Social Security, Medicare Move Closer to the Brink

A December 2013 Congres- sional Budget Office (CBO) report found that the Social Security Trust Fund is in much worse shape than the Social Security Administra- tion lets on publicly. The system is running perpetual and growing annual deficits, which currently stand at 12% of revenues.

“As more members of the baby-boom generation retire, outlays will increase relative to the size of the economy, whereas tax revenues will remain at an almost constant share of the economy. As a result, the gap will grow larger in the 2020s and will exceed 30 percent of revenues by 2030,” according to the CBO report.

What these numbers mean for Social Security benefi- ciaries is that the program will run out of money with which to pay them full benefits sooner than they’ve been told. The Social Security Administra- tion’s own projections have grown progressively gloomier in recent years. As recently as 2008, the official line was that Social Security would be able to pay out full benefits through 2041. But in light of the CBO’s latest findings, the end game could come much sooner – perhaps in the mid 2020s.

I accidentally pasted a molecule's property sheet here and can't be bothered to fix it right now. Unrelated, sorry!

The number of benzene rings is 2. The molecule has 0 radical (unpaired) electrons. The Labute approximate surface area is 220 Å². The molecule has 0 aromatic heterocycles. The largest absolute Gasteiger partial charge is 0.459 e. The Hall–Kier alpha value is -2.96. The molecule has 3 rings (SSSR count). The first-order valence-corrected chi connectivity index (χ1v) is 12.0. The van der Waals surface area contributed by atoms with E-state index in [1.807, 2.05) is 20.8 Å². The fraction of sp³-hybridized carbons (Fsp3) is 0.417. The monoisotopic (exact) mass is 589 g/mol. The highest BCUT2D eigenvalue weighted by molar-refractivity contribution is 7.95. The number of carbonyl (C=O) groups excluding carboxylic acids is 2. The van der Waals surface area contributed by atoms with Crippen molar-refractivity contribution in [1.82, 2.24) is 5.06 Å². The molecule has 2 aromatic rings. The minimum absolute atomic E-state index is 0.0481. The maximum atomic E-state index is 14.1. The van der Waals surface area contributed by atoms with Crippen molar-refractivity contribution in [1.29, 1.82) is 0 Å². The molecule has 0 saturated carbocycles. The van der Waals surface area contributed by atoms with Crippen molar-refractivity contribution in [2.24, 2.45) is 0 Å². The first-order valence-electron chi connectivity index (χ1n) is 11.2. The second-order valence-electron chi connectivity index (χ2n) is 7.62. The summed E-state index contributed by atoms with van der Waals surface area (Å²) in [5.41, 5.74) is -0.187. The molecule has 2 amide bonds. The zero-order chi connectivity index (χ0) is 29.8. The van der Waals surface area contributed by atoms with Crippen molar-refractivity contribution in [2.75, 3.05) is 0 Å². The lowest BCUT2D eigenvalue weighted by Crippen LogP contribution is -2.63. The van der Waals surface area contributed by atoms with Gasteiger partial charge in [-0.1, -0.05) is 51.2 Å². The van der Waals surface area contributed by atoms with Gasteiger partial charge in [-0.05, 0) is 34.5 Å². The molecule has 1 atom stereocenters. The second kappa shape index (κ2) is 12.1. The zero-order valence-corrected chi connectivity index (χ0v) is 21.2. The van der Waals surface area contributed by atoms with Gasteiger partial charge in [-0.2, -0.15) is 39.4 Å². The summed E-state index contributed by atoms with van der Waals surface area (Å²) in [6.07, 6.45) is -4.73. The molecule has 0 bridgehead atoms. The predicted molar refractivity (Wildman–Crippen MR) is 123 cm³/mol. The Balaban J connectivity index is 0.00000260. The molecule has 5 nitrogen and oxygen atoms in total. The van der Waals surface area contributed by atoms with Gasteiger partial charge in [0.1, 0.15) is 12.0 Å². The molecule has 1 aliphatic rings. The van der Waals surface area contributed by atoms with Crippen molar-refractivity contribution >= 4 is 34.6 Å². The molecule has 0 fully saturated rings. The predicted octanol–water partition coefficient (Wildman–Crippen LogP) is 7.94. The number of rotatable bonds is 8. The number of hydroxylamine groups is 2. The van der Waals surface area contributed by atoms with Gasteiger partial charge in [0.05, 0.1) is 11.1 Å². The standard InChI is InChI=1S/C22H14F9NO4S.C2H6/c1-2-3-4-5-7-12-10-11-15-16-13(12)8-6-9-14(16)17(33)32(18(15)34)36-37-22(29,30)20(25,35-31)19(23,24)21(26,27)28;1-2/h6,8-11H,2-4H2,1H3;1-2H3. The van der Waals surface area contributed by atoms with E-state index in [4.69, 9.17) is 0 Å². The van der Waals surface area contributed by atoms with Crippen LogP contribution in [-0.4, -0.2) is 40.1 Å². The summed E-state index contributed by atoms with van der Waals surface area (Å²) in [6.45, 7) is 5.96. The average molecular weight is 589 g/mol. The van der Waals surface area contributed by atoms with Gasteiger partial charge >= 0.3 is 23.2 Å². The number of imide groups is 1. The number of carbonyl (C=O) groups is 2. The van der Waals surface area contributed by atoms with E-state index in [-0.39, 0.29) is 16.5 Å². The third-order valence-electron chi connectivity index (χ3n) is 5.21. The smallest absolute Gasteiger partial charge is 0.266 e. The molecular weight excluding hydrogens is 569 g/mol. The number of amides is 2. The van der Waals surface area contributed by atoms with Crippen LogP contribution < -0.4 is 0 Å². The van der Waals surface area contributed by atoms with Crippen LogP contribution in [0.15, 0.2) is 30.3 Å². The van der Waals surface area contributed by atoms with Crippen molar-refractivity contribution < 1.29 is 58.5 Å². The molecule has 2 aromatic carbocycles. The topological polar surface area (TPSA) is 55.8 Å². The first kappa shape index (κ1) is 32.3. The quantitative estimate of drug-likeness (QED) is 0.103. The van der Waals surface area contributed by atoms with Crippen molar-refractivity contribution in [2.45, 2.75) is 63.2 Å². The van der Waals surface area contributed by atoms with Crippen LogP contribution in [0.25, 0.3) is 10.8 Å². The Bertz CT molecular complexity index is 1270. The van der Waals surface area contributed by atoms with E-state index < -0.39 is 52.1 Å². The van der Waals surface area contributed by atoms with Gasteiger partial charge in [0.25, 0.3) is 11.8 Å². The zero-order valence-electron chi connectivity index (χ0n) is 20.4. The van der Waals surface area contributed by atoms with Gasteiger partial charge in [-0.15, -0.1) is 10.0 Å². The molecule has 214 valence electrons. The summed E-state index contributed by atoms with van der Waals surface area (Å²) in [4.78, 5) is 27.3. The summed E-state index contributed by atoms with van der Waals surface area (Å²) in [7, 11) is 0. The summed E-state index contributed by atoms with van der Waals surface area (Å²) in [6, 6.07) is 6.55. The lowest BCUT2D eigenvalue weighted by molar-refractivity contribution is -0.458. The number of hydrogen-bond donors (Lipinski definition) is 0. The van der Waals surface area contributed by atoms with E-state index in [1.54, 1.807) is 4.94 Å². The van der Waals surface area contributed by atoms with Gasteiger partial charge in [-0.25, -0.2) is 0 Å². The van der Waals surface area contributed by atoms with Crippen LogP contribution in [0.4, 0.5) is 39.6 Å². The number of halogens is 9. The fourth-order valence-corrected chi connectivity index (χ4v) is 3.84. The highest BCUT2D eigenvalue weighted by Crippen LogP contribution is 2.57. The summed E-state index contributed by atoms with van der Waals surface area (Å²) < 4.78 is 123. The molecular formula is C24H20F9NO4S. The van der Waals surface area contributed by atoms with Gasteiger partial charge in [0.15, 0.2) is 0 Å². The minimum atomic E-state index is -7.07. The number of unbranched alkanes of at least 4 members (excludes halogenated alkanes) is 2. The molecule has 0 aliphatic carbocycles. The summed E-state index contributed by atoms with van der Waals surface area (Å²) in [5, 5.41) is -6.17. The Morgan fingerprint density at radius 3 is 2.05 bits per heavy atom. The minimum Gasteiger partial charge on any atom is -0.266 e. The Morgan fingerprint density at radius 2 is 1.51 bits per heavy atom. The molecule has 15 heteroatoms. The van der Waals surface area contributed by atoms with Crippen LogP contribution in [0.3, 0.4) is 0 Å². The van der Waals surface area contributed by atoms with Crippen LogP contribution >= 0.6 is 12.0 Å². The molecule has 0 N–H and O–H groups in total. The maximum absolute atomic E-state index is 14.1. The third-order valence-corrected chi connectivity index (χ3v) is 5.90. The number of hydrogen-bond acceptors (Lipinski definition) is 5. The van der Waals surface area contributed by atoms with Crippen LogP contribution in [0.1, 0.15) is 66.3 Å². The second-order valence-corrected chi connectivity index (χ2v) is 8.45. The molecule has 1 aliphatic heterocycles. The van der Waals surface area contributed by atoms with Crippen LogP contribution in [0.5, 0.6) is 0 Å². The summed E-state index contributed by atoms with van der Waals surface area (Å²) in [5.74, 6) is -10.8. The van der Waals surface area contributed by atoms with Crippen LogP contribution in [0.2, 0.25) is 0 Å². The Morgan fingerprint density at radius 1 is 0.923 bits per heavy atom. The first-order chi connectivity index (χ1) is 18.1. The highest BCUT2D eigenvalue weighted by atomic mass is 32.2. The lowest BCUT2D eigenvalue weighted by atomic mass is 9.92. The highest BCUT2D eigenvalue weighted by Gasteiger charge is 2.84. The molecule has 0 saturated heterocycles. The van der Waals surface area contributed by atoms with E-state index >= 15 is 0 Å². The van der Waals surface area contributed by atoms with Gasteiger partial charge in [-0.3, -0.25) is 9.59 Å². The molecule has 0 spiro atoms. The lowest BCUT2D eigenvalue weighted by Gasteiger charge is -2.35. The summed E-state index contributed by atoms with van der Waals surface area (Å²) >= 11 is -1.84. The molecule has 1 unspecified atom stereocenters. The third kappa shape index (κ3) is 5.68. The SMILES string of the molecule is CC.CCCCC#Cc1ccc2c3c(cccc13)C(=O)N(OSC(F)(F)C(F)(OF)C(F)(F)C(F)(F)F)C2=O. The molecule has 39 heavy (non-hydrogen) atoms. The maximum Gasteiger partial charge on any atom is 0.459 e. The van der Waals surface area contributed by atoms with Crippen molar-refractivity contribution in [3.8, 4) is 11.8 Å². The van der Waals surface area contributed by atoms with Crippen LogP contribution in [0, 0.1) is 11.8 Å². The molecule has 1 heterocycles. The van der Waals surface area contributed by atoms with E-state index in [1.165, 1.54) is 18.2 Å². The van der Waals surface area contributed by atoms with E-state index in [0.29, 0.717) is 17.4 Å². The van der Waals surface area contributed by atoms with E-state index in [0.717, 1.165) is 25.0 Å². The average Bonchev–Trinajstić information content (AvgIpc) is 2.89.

Medicare is in even worse long-term financial shape. Near-term, Medicare patients will be adversely affected by President Obama’s (Un)Affordable Care Act, which mandates $716 billion in Medicare payment reductions through 2022. Access to quality care at overcrowded and understaffed hospitals (thanks to Obamacare) will become more difficult as doctors exit the system or refuse to accept Medicare and Medicaid patients.

Social Security and Medicare may have served your parents well. But the coming generational tidal wave of retirees born in the late 1940s through the early 1960s will change everything. In an environment where more than 78 million Baby Boomers will expect to depend on an over-strained government for many of their basic needs, only those among them who know how to be self-reliant and provide for their own basic needs can be fully secure in their retirements.